Vera Zorina (by arrangement with Lee Ephraim) in Dances
Lina Menova in Songs
Vera Zorina is now appearing in "On Your Toes" at the Coliseum. She was born of a Norwegian mother and a German father, and until recently she was known professionally as Brigitta. A brilliant dancer, she was in the Russian ballet for two years, and has danced with Anton Dolin. In August she will be in Hollywood to make a film for Sam Goldwyn.
[Starring] Clifford Stanton
After spending ten years in South Africa ranching and prospecting for gold, Clifford Stanton came to England to learn electrical engineering. Before the four years' apprenticeship was over, however, he was sacked for paying too much attention to the theatre. His first engagement was as a super at thirty shillings a week in a Shakespearean company in the West End. Three years later he became stage manager to Arthur Prince, the ventriloquist, and it was the latter who encouraged him to launch an act of his own.
A Masque arranged by Stephen Thomas and Quentin Tod.
With Linda Gray, Quentin Tod, Vivien Lambelet.
Harpsichord played by Irvin Hinchliffe
The BBC Television Orchestra
Leader, Boris Pecker
Conductor, Hyam Greenbaum
Vauxhall Gardens fell into the hands of the builder in 1859, after nearly two hundred years of brilliant existence, and in this masque its atmosphere during the eighteenth century will be recaptured. In its heyday it was a place of twinkling lights and gay music. Evelyn called it 'a pretty contrived plantation'. In 1736 a large covered orchestra was introduced. Along the sides of the open auditorium tiers of theatre-like boxes were built, in which people could listen to music and eat and drink. By the turn of the nineteenth century, there were few amusements that did not take place there: balloon ascents, operas, ballets, concerts, and firework displays.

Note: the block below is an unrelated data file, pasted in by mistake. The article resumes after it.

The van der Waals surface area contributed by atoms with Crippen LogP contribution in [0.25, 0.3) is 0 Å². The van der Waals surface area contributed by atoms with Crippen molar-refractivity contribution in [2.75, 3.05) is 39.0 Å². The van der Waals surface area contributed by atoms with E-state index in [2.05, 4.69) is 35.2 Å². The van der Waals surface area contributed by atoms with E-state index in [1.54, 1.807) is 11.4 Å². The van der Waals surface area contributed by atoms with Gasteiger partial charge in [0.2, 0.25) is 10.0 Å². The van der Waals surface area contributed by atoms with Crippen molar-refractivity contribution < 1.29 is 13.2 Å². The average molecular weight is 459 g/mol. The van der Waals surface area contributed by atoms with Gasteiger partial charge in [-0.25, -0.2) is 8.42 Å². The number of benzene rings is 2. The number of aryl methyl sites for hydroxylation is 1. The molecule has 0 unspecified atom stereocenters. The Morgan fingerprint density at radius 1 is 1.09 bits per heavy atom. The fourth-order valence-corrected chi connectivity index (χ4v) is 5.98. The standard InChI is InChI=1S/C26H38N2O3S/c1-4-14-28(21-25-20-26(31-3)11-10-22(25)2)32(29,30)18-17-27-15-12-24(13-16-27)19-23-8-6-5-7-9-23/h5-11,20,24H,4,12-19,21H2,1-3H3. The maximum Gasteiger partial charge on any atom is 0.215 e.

There are more than 5 million programme listings in Genome. This is a
historical record of the planned output and the BBC services of any
given time. It should be viewed in this context and with the
understanding that it reflects the attitudes and standards of its time
- not those of today.
To read scans of the Radio Times magazines from the 1920s, 30s, 40s and
50s, you can navigate by issue.
Genome is a digitised version of the Radio Times from 1923 to 2009 and
is made available for internal research purposes only. You will need to
obtain the relevant third party permissions for any use, including use in
programmes, online etc.
This internal version of Genome, which includes all the magazine covers,
images and articles as well as the programme listings from the Radio
Times, is different to the version of BBC Genome that is available
externally/to the public. It is only available inside the BBC network.